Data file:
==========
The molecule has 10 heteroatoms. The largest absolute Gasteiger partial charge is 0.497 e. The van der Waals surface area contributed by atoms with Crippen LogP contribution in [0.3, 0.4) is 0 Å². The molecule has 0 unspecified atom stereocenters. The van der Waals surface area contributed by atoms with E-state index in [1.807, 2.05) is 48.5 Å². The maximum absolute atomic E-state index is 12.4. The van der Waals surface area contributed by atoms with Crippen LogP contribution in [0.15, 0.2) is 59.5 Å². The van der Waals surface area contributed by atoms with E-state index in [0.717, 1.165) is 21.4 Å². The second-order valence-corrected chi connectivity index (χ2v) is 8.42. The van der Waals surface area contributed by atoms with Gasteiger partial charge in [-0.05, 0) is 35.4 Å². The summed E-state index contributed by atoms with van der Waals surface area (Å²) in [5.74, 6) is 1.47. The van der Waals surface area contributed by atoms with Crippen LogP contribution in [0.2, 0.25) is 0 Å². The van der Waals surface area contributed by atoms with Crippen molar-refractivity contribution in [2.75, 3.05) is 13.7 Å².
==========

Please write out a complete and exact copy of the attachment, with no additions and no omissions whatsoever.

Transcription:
The molecule has 10 heteroatoms. The largest absolute Gasteiger partial charge is 0.497 e. The van der Waals surface area contributed by atoms with Crippen LogP contribution in [0.3, 0.4) is 0 Å². The molecule has 0 unspecified atom stereocenters. The van der Waals surface area contributed by atoms with E-state index in [1.807, 2.05) is 48.5 Å². The maximum absolute atomic E-state index is 12.4. The van der Waals surface area contributed by atoms with Crippen LogP contribution in [0.15, 0.2) is 59.5 Å². The van der Waals surface area contributed by atoms with E-state index in [0.717, 1.165) is 21.4 Å². The second-order valence-corrected chi connectivity index (χ2v) is 8.42. The van der Waals surface area contributed by atoms with Gasteiger partial charge in [-0.05, 0) is 35.4 Å². The summed E-state index contributed by atoms with van der Waals surface area (Å²) in [5.74, 6) is 1.47. The van der Waals surface area contributed by atoms with Crippen LogP contribution in [0.2, 0.25) is 0 Å². The van der Waals surface area contributed by atoms with Crippen molar-refractivity contribution in [2.75, 3.05) is 13.7 Å².